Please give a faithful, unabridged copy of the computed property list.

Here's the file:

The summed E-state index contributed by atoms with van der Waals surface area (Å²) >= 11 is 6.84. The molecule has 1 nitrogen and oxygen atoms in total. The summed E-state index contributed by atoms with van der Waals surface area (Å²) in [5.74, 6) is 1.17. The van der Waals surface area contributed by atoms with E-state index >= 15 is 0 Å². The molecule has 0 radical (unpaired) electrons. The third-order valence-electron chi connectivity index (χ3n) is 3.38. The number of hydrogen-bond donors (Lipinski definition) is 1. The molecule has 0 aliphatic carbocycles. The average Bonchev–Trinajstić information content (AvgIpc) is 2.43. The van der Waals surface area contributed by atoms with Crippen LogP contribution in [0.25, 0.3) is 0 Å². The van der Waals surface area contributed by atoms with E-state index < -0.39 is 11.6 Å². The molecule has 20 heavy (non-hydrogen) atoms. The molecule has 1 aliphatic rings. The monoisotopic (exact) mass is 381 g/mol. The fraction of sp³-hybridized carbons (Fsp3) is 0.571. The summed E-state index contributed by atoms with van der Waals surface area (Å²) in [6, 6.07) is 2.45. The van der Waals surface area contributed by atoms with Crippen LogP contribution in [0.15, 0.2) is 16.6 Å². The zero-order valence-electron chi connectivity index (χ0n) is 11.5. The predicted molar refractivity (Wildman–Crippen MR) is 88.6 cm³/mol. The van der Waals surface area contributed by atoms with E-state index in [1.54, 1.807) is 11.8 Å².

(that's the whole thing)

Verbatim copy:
The summed E-state index contributed by atoms with van der Waals surface area (Å²) >= 11 is 6.84. The molecule has 1 nitrogen and oxygen atoms in total. The summed E-state index contributed by atoms with van der Waals surface area (Å²) in [5.74, 6) is 1.17. The van der Waals surface area contributed by atoms with E-state index >= 15 is 0 Å². The molecule has 0 radical (unpaired) electrons. The third-order valence-electron chi connectivity index (χ3n) is 3.38. The number of hydrogen-bond donors (Lipinski definition) is 1. The molecule has 0 aliphatic carbocycles. The average Bonchev–Trinajstić information content (AvgIpc) is 2.43. The van der Waals surface area contributed by atoms with Crippen LogP contribution in [0.25, 0.3) is 0 Å². The van der Waals surface area contributed by atoms with E-state index < -0.39 is 11.6 Å². The molecule has 20 heavy (non-hydrogen) atoms. The molecule has 1 aliphatic rings. The monoisotopic (exact) mass is 381 g/mol. The fraction of sp³-hybridized carbons (Fsp3) is 0.571. The summed E-state index contributed by atoms with van der Waals surface area (Å²) in [6, 6.07) is 2.45. The van der Waals surface area contributed by atoms with Crippen LogP contribution in [0.15, 0.2) is 16.6 Å². The zero-order valence-electron chi connectivity index (χ0n) is 11.5. The predicted molar refractivity (Wildman–Crippen MR) is 88.6 cm³/mol. The van der Waals surface area contributed by atoms with E-state index in [1.54, 1.807) is 11.8 Å².